* To sell 150 MW Ormonde wind park in Irish Sea - sources
* Could fetch 400-500 mln pounds - source
* Sale likely to start next year - source
* Move part of an overhaul Vattenfall announced in July
LONDON/FRANKFURT, Nov 25 (Reuters) - Vattenfall has mandated Morgan Stanley to organise the sale of a British wind park as the Swedish utility scales back outside its home market, two people familiar with the matter said.
Vattenfall has invested 2.3 billion euros ($3.1 billion) in six UK wind parks since 2008.
The first power generating asset to come on the block will be Vattenfall’s Project Ormonde, a 150 megawatt facility in the Irish Sea, the sources familiar with that transaction said. It could fetch around 400-500 million pounds ($650-$810 million), one of them said.
“The sale will likely start some time next year, as Vattenfall is waiting for clarity on some regulatory issues, which are crucial to determine the profitability and price of the assets,” one of the sources said.
A spokesman for Vattenfall said a reorganisation announced in July would allow it to respond to tough European market conditions, but it was “too early to say how Vattenfall will go about optimising the value of its portfolio.”
Morgan Stanley declined to comment.
Utility sector bankers expect Vattenfall to sell the remaining UK wind assets later with proceeds likely to at least match its initial investment.
Scandinavia’s biggest utility is under pressure to pull back to its better-performing home markets after acquisitions that saddled it with 158 billion Swedish crowns ($24 billion) in debt and led to major writedowns.
It said in July it would split into two units - one Swedish, one for the rest of Europe - by the end of 2013, in what was seen as a first step towards divesting the latter.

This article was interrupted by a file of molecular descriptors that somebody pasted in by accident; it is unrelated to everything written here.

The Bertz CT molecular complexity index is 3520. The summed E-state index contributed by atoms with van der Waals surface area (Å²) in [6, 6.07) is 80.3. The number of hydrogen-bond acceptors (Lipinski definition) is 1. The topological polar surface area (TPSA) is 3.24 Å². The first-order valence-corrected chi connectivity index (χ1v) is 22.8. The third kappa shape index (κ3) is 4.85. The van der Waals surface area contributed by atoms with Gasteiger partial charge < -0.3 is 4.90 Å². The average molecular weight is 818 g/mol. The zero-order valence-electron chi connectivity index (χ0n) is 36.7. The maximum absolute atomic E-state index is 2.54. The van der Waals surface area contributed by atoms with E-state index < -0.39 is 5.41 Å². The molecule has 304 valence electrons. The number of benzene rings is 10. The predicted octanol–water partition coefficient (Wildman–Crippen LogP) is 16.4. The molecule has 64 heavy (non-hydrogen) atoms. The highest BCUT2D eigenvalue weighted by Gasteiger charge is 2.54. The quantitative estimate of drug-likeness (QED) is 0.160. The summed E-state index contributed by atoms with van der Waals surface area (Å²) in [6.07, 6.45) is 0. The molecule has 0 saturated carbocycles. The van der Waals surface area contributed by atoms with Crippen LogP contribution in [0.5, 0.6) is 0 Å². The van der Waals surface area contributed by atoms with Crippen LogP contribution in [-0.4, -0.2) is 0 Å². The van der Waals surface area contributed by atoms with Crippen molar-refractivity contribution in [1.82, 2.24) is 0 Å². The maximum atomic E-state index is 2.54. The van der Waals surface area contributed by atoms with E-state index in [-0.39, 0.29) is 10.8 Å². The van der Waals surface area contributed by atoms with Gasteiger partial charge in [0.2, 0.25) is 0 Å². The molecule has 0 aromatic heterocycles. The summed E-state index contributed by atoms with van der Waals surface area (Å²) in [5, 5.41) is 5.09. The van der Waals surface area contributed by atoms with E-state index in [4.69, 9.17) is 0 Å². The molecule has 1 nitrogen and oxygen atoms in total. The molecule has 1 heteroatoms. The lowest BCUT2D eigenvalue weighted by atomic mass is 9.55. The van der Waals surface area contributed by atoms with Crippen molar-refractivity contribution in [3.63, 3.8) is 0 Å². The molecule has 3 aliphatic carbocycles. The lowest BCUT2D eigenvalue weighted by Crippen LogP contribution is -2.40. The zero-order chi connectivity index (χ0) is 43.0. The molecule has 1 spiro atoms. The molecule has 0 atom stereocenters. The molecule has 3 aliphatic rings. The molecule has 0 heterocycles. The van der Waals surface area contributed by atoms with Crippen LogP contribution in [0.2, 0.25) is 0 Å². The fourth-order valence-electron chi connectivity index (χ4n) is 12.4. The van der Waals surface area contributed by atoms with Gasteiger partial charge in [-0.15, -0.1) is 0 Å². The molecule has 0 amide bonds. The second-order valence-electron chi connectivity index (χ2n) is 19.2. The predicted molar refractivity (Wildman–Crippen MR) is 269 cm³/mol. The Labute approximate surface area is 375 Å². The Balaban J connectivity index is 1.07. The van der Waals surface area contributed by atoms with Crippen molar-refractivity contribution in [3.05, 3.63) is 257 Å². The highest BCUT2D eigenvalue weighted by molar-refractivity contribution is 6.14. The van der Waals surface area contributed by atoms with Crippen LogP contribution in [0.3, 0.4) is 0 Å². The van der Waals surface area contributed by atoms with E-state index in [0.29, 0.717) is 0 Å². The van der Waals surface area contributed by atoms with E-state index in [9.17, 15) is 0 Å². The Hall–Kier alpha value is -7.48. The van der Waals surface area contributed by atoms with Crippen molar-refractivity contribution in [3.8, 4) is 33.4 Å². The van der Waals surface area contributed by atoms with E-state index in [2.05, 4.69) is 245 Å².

Vattenfall’s UK wind business has a total capacity of around 612 megawatts (MW), including the Thanet offshore wind farm, one of the largest offshore wind parks in the world at 300 MW installed capacity.
Vattenfall also has a large pipeline of planned onshore and offshore wind projects in Britain, including the European Offshore Wind Deployment Centre, a testing site for new types of turbines.
Utilities, infrastructure investors and pension funds were likely to take a look at the Vattenfall assets, the sources said.
While investors seek returns on equity of 10 to 12 percent for projects like Vattenfall’s Ormonde, the profitability hinges on the regulatory framework.
Britain gives direct subsidy support to renewable energy projects, including wind farms. However, it is currently changing its mechanism for awarding subsidy payments and the legislative framework to support these changes is not expected to be announced before Spring 2014. That is likely to leave some investors wary.